Port Wine: Portugal's Douro Valley, Making Port Wine & the History of Port

For the rest of the 18th-century, the Port industry struggled to rebuild the port trade with Britain. By the mid-1900's, Portugal was shipping about 3 million gallons of port per year to Britain. The major port houses we know today had been established — Warre, Croft, Taylor, Sandeman, Offley Forrester, Kopke, van Zeller, Burmester, Graham, Guimaraens, Cockburn, and Dow. This was the "Golden Age of Vintage Port" and in it many vintages were declared. The last great vintage of these years was 1878. Then phylloxera, the root louse that was devastating Bordeaux, Burgundy, and other vineyards in Europe, came to the Douro Valley. By grafting their vines to American rootstock they were able to turn the tide. By 1890, most all of the vineyards were replanted in this way or not at all. But they were now ready for some great years in the 20th-century.

Since the phylloxera, the port houses have declared fewer vintages, but the quality is better. Today, both local and domestic investment in the region is focused on quality not quantity. More and more people are discovering port. The French drink the most port in general, but the British and secondly, the Americans, consume the most vintage port.

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The Douro Valley was probably the world's first officially demarcated wine region. It is no doubt the world's most difficult wine growing region. Demarcated in 1756, it is a region that spreads out over 618,000 acres. Of this area, there are only 10 to 12% or approximately 82,000 acres, of cultivated vine planted on the harsh, rugged mountains that rise up from the Douro River and its tributaries. At times the inclination increases from 35% up to 70%. Some grapes are grown as far up as 1800 feet, but the best grapes are grown at the lower elevations. There is a local saying that the best port comes from the grapes that can hear the river flowing.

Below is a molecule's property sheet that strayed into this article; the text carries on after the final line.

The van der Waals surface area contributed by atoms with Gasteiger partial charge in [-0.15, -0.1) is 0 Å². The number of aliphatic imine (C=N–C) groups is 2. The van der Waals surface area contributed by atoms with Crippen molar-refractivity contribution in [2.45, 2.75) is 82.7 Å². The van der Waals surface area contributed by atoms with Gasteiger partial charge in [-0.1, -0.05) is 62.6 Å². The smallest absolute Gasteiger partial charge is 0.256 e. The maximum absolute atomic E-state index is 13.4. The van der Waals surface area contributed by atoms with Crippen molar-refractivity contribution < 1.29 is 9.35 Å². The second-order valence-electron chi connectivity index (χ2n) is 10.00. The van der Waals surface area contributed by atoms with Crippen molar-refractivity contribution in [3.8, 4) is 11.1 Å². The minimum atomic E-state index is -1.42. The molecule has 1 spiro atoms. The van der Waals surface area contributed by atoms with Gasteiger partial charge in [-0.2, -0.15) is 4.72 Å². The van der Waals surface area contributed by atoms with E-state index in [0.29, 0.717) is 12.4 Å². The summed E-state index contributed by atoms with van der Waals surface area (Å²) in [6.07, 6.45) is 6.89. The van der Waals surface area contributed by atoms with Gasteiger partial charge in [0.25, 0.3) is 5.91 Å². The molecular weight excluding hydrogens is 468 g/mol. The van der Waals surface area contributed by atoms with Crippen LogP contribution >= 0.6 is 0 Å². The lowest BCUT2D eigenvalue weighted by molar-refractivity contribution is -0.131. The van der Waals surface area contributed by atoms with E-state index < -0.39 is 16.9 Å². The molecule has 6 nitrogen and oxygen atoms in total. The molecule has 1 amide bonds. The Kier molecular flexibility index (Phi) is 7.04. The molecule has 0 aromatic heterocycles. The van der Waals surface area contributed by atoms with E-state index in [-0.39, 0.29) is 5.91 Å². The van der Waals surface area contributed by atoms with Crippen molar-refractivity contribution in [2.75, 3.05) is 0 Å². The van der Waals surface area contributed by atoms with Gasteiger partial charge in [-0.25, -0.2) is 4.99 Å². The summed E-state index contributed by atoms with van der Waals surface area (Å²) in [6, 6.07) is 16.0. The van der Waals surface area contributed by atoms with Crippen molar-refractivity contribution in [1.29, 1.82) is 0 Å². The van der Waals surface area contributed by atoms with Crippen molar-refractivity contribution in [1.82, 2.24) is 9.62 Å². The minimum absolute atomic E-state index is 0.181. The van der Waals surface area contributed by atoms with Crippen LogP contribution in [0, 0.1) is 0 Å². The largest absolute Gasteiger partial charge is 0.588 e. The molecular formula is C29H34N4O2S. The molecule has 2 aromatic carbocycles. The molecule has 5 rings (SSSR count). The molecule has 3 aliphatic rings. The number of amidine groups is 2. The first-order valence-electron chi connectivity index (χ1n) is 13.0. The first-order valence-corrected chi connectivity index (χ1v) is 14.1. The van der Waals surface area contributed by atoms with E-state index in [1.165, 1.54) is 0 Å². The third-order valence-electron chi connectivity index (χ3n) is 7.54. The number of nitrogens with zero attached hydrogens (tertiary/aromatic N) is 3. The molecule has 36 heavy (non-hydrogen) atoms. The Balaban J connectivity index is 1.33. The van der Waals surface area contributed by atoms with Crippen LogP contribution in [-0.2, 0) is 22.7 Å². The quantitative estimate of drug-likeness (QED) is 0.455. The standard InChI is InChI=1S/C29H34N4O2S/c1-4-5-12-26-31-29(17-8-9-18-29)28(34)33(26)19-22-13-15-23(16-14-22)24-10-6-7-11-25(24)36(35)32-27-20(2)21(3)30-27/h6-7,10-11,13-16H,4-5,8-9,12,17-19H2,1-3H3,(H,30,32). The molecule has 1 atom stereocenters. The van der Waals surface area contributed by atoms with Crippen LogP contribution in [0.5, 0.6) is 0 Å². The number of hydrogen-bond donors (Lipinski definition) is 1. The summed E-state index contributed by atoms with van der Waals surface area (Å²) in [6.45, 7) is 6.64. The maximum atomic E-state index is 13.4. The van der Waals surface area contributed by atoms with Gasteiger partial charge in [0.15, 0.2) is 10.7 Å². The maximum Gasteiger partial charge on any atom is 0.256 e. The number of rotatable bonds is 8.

Douro Valley
The region, referred to locally as "the Douro," begins at the Serra do Marão, a range of mountains 40 miles inland, and extends almost 100 miles to the Spanish border. At its widest point it measures only 16 miles. The mountains create a weather barrier, sharply cutting the rainfall that is received to the east of them. The climate of the Douro becomes one of extremes. The summers are extremely hot and dry often reaching 110°F, and the winters can be quite cold as the mercury sometimes drops below 0°F.

The Serra do Marão mountain range was for so long an obstacle, that the region has always been a remote one — a feeling and look it still retains to this day. Settlements are few and far between. Transportation and communications require patience.

There is almost no soil on these mountains. What is there is a hard schist that retains little water and features few nutrients. In fact, it is very acidic due to high potassium and low calcium and magnesium content. And it contains excessive aluminum which is toxic to the roots. But man's fierce dedication, determination and hard work has turned what might look like a lunar landscape, into a first class wine growing region.

Over a period of 300 years, a gritty, choking, soil has been created by smashing up the schistose rocks to a depth of three feet. The sides of the mountains have been fashioned into terraces most often by the use of pointed iron tools and dynamite. Grape vines cling to these terraces and follow the contour of the mountain. Their search for water may push the roots down 65 feet through the fissures in the schist. This is truly a wine born of adversity.

For more than 25 years, The California Wine Club founders Bruce and Pam Boring have explored all corners of California’s wine country to find award-winning, handcrafted wine to share with the world. Each month, the club features a different small family winery and hand selects two of their best wines for members.

The Port wine region is divided into three sub-zones — the Baixo (lower) Corgo, the Cima (higher) Corgo, and the Douro Superior. The three regions are determined by natural conditions. The westernmost Baxio Corgo is the smallest region, yet due to its close proximity to the Atlantic ocean it gets the most rainfall, is the most fertile, and thus is the most abundant. It tends to produce the lightest wines like ruby and tawny ports. It produces almost 50% of all port made.

Upstream, the Cima Cargo is more than double in size with approximately 235,000 acres. About 14% is planted with vines. This sub-zone is demarcated from where the Corgo River intersects the Douro to the Cachão de Valeira Gorge. Here, where rainfall is significantly less – about 28 inches a year – is where most of the high quality tawny, LBV, and Vintage port is made. Surrounding the town of Pinhão, are most of the famous wine growing properties or quintas. This region accounts for about 36% of the port produced.

The last region is the Douro Superior and extends to the Spanish border. It is the largest of the three sub-zones with 271,700 acres. It is the most arid and the least developed. Only about 13% of all port is produced here. It will be interesting to see what developments will come to this zone in the years ahead.